The key to mainframe DevOps success is in quickly identifying and removing major bottlenecks in the application delivery lifecycle. Major challenges include collaboration between mainframe and distributed teams, lack of visibility into the impact of software changes, and limited resource flexibility with scaling out necessary testing initiatives. Now let's take a closer look at some of these key challenges and how IT departments can address them ...
Without a doubt, DevOps is becoming the go-to strategy for organizations of all industries and sizes looking to master digital transformation and provide the fastest value to customers through software delivery. With this rise in popularity, it’s no wonder we are seeing a rapid increase of job listings for DevOps Engineer, DevOps Team Lead, etc. However, a topic that has come under contention recently is whether or not companies should be hiring for these specific titles.
It can be argued that hiring someone for a DevOps title outside the organization offers the spark and fresh perspective that moves a transformation from stagnant to successful. While many others argue that a DevOps lead should be fostered from within the company – someone that truly understands the tools, processes and culture and is dedicated to making it all more cohesive.
Regardless of what side of the argument you may be on, it is becoming clear that organizations adopting DevOps need a true leader (or engineer) to keep the transformation on track. The following are some tips when hiring for DevOps:
What to Look Out for on a Resume
Since DevOps is all about unifying tools, people and process, most often employers are looking for DevOps candidates with a well-rounded background. In today's world of disparate toolchains, having specific skills in a particular technology stack or development method is not as important as having shown interest in exploring multiple technologies. Candidates should demonstrate that they have been successful working cooperatively in a team and open to learning new skills, tools or processes. After all, willingness to think outside the box is what helps makes a DevOps transformation successful. Of course, this candidate could very well come from inside your organization as well.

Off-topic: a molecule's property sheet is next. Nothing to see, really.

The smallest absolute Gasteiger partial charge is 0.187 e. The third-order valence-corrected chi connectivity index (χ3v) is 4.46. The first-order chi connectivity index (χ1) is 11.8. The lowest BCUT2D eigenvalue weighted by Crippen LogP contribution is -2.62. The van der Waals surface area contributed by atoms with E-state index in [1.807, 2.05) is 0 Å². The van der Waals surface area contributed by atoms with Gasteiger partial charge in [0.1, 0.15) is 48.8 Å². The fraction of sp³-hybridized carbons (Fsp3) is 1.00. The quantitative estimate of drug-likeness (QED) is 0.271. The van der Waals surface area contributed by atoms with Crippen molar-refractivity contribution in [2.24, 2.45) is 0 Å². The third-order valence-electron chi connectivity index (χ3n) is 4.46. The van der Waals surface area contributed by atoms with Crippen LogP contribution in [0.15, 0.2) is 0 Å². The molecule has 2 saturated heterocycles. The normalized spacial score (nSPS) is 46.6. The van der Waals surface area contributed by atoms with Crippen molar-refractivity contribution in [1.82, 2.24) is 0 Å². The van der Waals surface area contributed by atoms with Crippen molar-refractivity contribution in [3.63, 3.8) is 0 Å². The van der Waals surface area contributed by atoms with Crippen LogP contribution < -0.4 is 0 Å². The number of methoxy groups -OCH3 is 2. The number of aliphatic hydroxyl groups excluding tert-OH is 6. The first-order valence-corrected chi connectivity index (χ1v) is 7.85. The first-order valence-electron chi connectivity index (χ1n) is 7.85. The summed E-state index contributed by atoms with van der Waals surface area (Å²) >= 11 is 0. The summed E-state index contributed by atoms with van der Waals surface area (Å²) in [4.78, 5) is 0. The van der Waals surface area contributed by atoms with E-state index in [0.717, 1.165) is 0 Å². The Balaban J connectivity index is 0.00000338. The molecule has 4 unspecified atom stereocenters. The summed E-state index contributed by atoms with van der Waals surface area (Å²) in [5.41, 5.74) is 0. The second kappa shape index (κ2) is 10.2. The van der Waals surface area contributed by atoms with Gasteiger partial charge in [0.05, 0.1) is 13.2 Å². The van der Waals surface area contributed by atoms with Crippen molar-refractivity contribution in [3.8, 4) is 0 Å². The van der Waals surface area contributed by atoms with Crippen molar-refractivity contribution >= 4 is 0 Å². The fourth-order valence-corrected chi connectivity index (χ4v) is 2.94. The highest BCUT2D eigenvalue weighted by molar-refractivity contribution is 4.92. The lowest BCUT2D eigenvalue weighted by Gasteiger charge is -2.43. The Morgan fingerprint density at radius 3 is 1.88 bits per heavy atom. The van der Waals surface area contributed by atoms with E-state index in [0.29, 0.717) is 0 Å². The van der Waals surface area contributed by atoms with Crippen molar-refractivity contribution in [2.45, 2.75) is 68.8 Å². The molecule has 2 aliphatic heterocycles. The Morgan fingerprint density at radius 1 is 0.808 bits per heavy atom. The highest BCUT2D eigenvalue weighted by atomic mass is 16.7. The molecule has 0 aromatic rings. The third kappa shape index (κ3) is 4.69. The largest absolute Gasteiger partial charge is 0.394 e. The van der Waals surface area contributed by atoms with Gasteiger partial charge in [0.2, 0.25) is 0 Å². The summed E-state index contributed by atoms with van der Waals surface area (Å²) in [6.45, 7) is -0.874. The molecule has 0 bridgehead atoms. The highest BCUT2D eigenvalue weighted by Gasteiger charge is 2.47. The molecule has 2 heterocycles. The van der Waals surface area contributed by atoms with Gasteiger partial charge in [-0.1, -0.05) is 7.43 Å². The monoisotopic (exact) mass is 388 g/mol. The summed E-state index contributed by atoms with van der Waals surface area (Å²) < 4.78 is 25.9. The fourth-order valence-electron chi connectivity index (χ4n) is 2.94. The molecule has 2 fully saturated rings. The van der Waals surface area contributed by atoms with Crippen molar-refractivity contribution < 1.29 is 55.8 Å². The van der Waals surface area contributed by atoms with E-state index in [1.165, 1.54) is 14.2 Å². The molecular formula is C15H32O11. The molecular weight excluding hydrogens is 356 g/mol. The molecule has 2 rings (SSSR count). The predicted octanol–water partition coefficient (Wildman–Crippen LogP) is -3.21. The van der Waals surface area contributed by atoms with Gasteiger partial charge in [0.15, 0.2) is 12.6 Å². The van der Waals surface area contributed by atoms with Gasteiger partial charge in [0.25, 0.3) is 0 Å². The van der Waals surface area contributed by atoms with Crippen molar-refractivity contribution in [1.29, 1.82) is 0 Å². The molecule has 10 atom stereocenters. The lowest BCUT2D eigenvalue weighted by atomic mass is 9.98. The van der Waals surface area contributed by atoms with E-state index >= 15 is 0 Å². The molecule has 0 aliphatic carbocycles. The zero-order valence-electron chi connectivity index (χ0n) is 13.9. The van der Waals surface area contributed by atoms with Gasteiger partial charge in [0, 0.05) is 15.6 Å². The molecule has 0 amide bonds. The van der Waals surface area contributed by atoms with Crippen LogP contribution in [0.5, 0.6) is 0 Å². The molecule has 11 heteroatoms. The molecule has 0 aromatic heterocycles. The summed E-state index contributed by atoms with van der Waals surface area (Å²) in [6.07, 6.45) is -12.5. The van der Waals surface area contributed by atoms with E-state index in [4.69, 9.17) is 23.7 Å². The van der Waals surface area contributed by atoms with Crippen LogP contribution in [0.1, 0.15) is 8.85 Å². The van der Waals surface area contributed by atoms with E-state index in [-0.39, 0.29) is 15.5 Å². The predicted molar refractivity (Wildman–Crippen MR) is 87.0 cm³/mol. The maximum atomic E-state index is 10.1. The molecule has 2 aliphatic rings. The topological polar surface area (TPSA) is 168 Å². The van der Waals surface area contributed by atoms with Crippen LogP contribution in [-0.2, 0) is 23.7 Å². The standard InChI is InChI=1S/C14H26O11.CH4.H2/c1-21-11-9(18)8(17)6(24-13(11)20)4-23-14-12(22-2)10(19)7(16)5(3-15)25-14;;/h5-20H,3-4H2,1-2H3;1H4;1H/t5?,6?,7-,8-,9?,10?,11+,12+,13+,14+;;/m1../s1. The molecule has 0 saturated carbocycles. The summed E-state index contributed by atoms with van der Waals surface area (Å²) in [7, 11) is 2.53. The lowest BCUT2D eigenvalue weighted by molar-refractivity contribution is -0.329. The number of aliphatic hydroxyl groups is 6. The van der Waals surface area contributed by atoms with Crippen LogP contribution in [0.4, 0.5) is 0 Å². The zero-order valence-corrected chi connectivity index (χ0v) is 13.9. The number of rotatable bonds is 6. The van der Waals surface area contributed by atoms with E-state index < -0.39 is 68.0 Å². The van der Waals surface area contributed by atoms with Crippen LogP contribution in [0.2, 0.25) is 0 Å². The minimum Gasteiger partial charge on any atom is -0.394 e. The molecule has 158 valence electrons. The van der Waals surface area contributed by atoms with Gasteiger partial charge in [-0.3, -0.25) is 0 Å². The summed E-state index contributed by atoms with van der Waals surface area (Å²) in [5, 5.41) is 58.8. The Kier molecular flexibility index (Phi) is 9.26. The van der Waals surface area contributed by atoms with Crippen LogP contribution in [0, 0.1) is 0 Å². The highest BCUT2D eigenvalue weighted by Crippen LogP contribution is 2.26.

Questions to Ask a Candidate
In most instances, it is relatively easy to find out within the first several minutes of an interview if someone is truly open to "reaching across the aisle" to work with disparate teams and tools. For instance, ask someone to describe a situation where they had to successfully work as a team to solve a problem, or perhaps a project where they needed to adapt to a new tool or process. If they haven't done either of these things, then taking on a role with "DevOps" in the title might not be the best fit. Again, this might get you thinking about who in your organization already has some of these attributes, or you might be thinking you need to bring someone on who does have these skills.
How Has DevOps Changed IT Hiring?
The very nature of DevOps is one of inclusivity and adaptability, therefore, it’s important to hire individuals who are adaptable and open to change. We need to think outside the box when looking for new team members and consider a more well-rounded skill set and the importance of people skills. This is a unique opportunity for workers to build a DevOps role from scratch — make sure it’s a position invaluable to the organization.
Whether you already have an internal champion who can lead your transformation, or you need to look for an outside source to provide the right skills for your journey, keeping these tips and trends in mind will be key to your success.
As with anything, DevOps will continue to evolve, adapt and grow as organizations face new challenges. While this thought can be daunting, it is equally exciting to be along for the ride! Your chosen DevOps leader will be there to guide you through it all.